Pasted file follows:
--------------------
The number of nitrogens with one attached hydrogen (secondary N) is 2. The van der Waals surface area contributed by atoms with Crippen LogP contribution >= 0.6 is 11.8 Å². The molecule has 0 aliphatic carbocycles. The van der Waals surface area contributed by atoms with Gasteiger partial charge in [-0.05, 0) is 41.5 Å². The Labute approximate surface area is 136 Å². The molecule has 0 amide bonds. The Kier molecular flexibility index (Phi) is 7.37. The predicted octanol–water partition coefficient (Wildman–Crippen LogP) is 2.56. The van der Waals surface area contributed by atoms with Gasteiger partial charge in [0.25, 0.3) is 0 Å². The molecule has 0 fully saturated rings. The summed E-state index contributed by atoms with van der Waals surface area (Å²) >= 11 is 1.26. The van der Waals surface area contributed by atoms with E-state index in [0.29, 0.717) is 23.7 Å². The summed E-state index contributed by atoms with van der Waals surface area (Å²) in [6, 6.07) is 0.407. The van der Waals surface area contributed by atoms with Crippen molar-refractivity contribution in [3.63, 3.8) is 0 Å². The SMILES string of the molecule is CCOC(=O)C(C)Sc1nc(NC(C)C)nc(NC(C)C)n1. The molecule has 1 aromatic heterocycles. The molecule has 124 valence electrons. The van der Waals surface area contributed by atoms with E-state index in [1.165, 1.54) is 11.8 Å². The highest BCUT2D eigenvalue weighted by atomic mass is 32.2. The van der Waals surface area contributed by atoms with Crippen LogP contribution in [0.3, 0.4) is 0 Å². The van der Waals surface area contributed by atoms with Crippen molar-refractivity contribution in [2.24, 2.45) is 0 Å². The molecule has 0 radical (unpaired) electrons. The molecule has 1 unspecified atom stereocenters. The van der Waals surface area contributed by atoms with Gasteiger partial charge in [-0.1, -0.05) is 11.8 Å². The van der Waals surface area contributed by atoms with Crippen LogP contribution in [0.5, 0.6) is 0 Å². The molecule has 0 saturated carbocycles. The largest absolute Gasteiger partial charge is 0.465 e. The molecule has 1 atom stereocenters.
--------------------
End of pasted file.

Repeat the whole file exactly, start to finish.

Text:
The number of nitrogens with one attached hydrogen (secondary N) is 2. The van der Waals surface area contributed by atoms with Crippen LogP contribution >= 0.6 is 11.8 Å². The molecule has 0 aliphatic carbocycles. The van der Waals surface area contributed by atoms with Gasteiger partial charge in [-0.05, 0) is 41.5 Å². The Labute approximate surface area is 136 Å². The molecule has 0 amide bonds. The Kier molecular flexibility index (Phi) is 7.37. The predicted octanol–water partition coefficient (Wildman–Crippen LogP) is 2.56. The van der Waals surface area contributed by atoms with Gasteiger partial charge in [0.25, 0.3) is 0 Å². The molecule has 0 fully saturated rings. The summed E-state index contributed by atoms with van der Waals surface area (Å²) >= 11 is 1.26. The van der Waals surface area contributed by atoms with E-state index in [0.29, 0.717) is 23.7 Å². The summed E-state index contributed by atoms with van der Waals surface area (Å²) in [6, 6.07) is 0.407. The van der Waals surface area contributed by atoms with Crippen molar-refractivity contribution in [3.63, 3.8) is 0 Å². The SMILES string of the molecule is CCOC(=O)C(C)Sc1nc(NC(C)C)nc(NC(C)C)n1. The molecule has 1 aromatic heterocycles. The molecule has 124 valence electrons. The van der Waals surface area contributed by atoms with E-state index in [1.165, 1.54) is 11.8 Å². The highest BCUT2D eigenvalue weighted by atomic mass is 32.2. The van der Waals surface area contributed by atoms with Crippen LogP contribution in [0.3, 0.4) is 0 Å². The van der Waals surface area contributed by atoms with Crippen molar-refractivity contribution in [2.24, 2.45) is 0 Å². The molecule has 0 radical (unpaired) electrons. The molecule has 1 unspecified atom stereocenters. The van der Waals surface area contributed by atoms with Gasteiger partial charge in [-0.1, -0.05) is 11.8 Å². The van der Waals surface area contributed by atoms with Crippen LogP contribution in [0.5, 0.6) is 0 Å². The molecule has 0 saturated carbocycles. The largest absolute Gasteiger partial charge is 0.465 e. The molecule has 1 atom stereocenters.